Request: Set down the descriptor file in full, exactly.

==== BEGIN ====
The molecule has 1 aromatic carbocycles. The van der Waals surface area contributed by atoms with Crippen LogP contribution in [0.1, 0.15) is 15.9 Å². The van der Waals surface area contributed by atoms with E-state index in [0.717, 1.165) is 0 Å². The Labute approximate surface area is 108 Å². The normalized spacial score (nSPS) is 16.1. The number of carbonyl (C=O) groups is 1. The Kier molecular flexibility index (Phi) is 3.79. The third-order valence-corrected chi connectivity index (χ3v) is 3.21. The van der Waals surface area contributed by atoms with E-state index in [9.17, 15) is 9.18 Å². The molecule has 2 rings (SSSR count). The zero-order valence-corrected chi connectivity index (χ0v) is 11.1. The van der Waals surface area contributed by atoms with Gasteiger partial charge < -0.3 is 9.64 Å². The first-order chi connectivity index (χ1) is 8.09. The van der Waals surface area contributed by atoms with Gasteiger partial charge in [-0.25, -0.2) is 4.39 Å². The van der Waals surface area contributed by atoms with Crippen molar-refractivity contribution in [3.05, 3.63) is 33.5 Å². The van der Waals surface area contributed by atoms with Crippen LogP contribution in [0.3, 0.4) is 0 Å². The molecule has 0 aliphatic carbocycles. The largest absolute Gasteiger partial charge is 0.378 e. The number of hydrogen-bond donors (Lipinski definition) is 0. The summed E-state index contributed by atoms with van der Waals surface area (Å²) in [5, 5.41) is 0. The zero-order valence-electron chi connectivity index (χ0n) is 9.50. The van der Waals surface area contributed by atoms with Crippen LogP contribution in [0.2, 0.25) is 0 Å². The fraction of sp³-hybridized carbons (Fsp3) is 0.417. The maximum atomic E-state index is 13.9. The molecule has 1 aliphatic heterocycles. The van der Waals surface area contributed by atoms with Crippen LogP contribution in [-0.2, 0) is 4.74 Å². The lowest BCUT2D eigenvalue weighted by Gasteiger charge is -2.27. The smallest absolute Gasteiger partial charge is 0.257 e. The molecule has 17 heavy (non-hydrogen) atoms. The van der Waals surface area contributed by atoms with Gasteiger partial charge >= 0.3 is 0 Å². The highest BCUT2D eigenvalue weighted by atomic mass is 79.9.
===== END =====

The molecule has 1 aromatic carbocycles. The van der Waals surface area contributed by atoms with Crippen LogP contribution in [0.1, 0.15) is 15.9 Å². The van der Waals surface area contributed by atoms with E-state index in [0.717, 1.165) is 0 Å². The Labute approximate surface area is 108 Å². The normalized spacial score (nSPS) is 16.1. The number of carbonyl (C=O) groups is 1. The Kier molecular flexibility index (Phi) is 3.79. The third-order valence-corrected chi connectivity index (χ3v) is 3.21. The van der Waals surface area contributed by atoms with E-state index in [9.17, 15) is 9.18 Å². The molecule has 2 rings (SSSR count). The zero-order valence-corrected chi connectivity index (χ0v) is 11.1. The van der Waals surface area contributed by atoms with Gasteiger partial charge < -0.3 is 9.64 Å². The first-order chi connectivity index (χ1) is 8.09. The van der Waals surface area contributed by atoms with Gasteiger partial charge in [-0.25, -0.2) is 4.39 Å². The van der Waals surface area contributed by atoms with Crippen molar-refractivity contribution in [3.05, 3.63) is 33.5 Å². The van der Waals surface area contributed by atoms with Crippen LogP contribution in [0.3, 0.4) is 0 Å². The molecule has 0 aliphatic carbocycles. The largest absolute Gasteiger partial charge is 0.378 e. The number of hydrogen-bond donors (Lipinski definition) is 0. The summed E-state index contributed by atoms with van der Waals surface area (Å²) in [5, 5.41) is 0. The zero-order valence-electron chi connectivity index (χ0n) is 9.50. The van der Waals surface area contributed by atoms with Crippen LogP contribution in [0.2, 0.25) is 0 Å². The fraction of sp³-hybridized carbons (Fsp3) is 0.417. The maximum atomic E-state index is 13.9. The molecule has 1 aliphatic heterocycles. The van der Waals surface area contributed by atoms with Crippen LogP contribution in [-0.2, 0) is 4.74 Å². The lowest BCUT2D eigenvalue weighted by Gasteiger charge is -2.27. The smallest absolute Gasteiger partial charge is 0.257 e. The molecule has 17 heavy (non-hydrogen) atoms. The van der Waals surface area contributed by atoms with Gasteiger partial charge >= 0.3 is 0 Å². The highest BCUT2D eigenvalue weighted by atomic mass is 79.9.